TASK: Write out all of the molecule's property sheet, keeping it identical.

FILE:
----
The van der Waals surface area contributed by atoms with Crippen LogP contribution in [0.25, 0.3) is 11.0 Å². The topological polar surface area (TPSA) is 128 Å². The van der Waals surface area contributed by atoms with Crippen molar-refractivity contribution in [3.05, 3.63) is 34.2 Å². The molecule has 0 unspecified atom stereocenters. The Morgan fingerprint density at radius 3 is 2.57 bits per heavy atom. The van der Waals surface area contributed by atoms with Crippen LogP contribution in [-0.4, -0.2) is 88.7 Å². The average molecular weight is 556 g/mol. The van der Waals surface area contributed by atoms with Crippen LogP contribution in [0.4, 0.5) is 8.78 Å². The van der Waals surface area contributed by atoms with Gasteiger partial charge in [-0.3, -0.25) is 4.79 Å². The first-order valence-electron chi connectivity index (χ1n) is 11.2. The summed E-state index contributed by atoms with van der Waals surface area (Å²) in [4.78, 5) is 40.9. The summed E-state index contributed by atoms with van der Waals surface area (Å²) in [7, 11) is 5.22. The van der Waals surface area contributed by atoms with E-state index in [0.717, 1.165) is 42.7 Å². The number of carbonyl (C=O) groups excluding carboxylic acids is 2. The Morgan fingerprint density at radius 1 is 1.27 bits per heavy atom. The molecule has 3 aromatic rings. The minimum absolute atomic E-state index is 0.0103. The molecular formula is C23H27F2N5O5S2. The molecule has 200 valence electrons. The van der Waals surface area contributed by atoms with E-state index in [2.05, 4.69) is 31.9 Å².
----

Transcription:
The van der Waals surface area contributed by atoms with Crippen LogP contribution in [0.25, 0.3) is 11.0 Å². The topological polar surface area (TPSA) is 128 Å². The van der Waals surface area contributed by atoms with Crippen molar-refractivity contribution in [3.05, 3.63) is 34.2 Å². The molecule has 0 unspecified atom stereocenters. The Morgan fingerprint density at radius 3 is 2.57 bits per heavy atom. The van der Waals surface area contributed by atoms with Crippen LogP contribution in [-0.4, -0.2) is 88.7 Å². The average molecular weight is 556 g/mol. The van der Waals surface area contributed by atoms with Crippen LogP contribution in [0.4, 0.5) is 8.78 Å². The van der Waals surface area contributed by atoms with Gasteiger partial charge in [-0.3, -0.25) is 4.79 Å². The first-order valence-electron chi connectivity index (χ1n) is 11.2. The summed E-state index contributed by atoms with van der Waals surface area (Å²) in [4.78, 5) is 40.9. The summed E-state index contributed by atoms with van der Waals surface area (Å²) in [7, 11) is 5.22. The van der Waals surface area contributed by atoms with E-state index in [0.717, 1.165) is 42.7 Å². The number of carbonyl (C=O) groups excluding carboxylic acids is 2. The Morgan fingerprint density at radius 1 is 1.27 bits per heavy atom. The molecule has 3 aromatic rings. The minimum absolute atomic E-state index is 0.0103. The molecular formula is C23H27F2N5O5S2. The molecule has 200 valence electrons. The van der Waals surface area contributed by atoms with E-state index in [2.05, 4.69) is 31.9 Å².